The nature of the soil assist the operation of these causes. Consisting of shells and sand, it almost the rain that falls very rapidly, and ? prevents the rise and accumulation of vapour and avoids the unhealthy decomposition of vegetable matter, those prolific sources of fever and disease in our own climate; and even which occasionally the air may be somewhat ? It is so impregnated with salt as to be ? harmless. One fact is worthy of particular remark, as being to consumptive patients of great importance: this is that there is no liability to taking cold in this climate; no ordinary exposure is unhealthy or dangerous.--This fact, however curious, is unquestionable, and is accounted for on the plainest principles. There are no sudden changes from heat to cold nor from dry to damp. During the day the refreshing trade wind pours a steady current of air over the coast, and you retire to bed while this operation of nature is going on; instead of walking at night or in the morning, and feeling the chill of the night damp, the weather has uniformly grown warmer and milder from the gradual withdrawal of the effects of the wind, which ceases entirely about daylight.--In other climates the night is almost invariably, and is always liable to be colder and damper that the day. In St. Augustine the reverse is the case, and thus the delicate lungs of a patient are relieved from one of the greatest sources of irritation. Thus it is my opinion that constitutes the secret of the climate; it creates the most bland and uniform temperature of the atmosphere, and there are no local causes to impede its complete operation.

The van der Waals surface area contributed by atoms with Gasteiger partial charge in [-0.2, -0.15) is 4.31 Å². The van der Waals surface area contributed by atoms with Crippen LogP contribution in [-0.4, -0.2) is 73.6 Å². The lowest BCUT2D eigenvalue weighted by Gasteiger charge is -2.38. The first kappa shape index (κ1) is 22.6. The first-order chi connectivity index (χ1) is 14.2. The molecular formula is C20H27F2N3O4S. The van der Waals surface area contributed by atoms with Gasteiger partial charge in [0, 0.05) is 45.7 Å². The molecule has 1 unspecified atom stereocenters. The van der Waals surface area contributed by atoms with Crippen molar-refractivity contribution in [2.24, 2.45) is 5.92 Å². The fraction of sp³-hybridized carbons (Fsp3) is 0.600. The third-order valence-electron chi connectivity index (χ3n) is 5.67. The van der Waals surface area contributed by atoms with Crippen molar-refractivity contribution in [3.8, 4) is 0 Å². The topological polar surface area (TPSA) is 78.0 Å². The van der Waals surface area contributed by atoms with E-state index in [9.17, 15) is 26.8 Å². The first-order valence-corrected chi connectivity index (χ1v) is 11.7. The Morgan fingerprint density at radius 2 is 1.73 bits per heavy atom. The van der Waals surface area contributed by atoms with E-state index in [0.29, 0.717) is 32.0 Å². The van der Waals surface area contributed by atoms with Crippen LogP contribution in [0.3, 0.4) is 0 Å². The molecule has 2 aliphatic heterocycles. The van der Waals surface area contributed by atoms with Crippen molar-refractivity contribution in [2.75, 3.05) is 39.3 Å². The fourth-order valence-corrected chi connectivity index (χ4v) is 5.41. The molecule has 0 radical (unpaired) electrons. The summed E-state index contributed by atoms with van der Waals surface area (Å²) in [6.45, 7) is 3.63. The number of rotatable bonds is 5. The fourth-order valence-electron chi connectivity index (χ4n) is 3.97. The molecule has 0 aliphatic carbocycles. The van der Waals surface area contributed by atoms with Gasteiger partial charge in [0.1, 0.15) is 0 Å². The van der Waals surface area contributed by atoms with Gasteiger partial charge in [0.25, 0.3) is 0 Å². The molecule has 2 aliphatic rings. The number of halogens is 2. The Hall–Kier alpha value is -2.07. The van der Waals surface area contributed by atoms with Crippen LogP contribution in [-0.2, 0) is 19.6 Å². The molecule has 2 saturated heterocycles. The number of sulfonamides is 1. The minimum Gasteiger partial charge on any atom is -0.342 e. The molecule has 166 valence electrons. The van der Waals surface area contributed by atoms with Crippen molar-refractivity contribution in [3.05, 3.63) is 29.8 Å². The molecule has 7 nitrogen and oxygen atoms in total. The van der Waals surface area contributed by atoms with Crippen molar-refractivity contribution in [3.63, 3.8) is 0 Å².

In accordance with this general view of the matter, the diseases which generally prevail are those of old age, palsy, apoplexy, and slight fever from irregularity of diet. The diseases not known here are all the diseases of children, such as measles, whooping cough, scarlet fever and small pox, intermittent and bilious fevers except when brought from the country, and mania a potu have never been known among 2000 inhabitants. It is a remarkable fact, that the new disease, the dengue fever, after visiting the West India Islands, crossed over to the continent, and traveled as far north as Philadelphia, but omitted to pay this favorite place even a passing notice. Several cases came from Charleston, but without communicating it in a single instance. The climate of this city will be found of great benefit in cases of spitting of blood, asthma, scrofula, dyspepsia and rheumatism, as well as in consumption in its different varieties. There are a number of persons who have resided here for six or eight years past free from attacks of disease, who came originally as invalids, the history of whose cases would lead me to conclude that some of them were in the last stage of consumption; others with profuse and frequent hemorrhage from the lungs; and some with rheumatism. During the last winter there arrived here about sixty invalids of all sorts; of this number only three died. I have since heard of the death of five individuals of this number since their return to the north. Taking then a review of the above facts, together with the testimony of several respectable gentleman who have passed a winter in the south of France in Italy, and in St. Croix, and who with one consent prefer the climate of St. Augustine to either, we must conclude that it is far preferable to the invalid to trust to the healing qualities of this fine climate, within from six to ten days sail of his home; under the same laws, and among his own people, with whose habits and manners he is familiar, than to transport himself to a foreign land, among strangers whose services and sympathies can be purchased only at every sacrifice and at the risk of everything held most dear.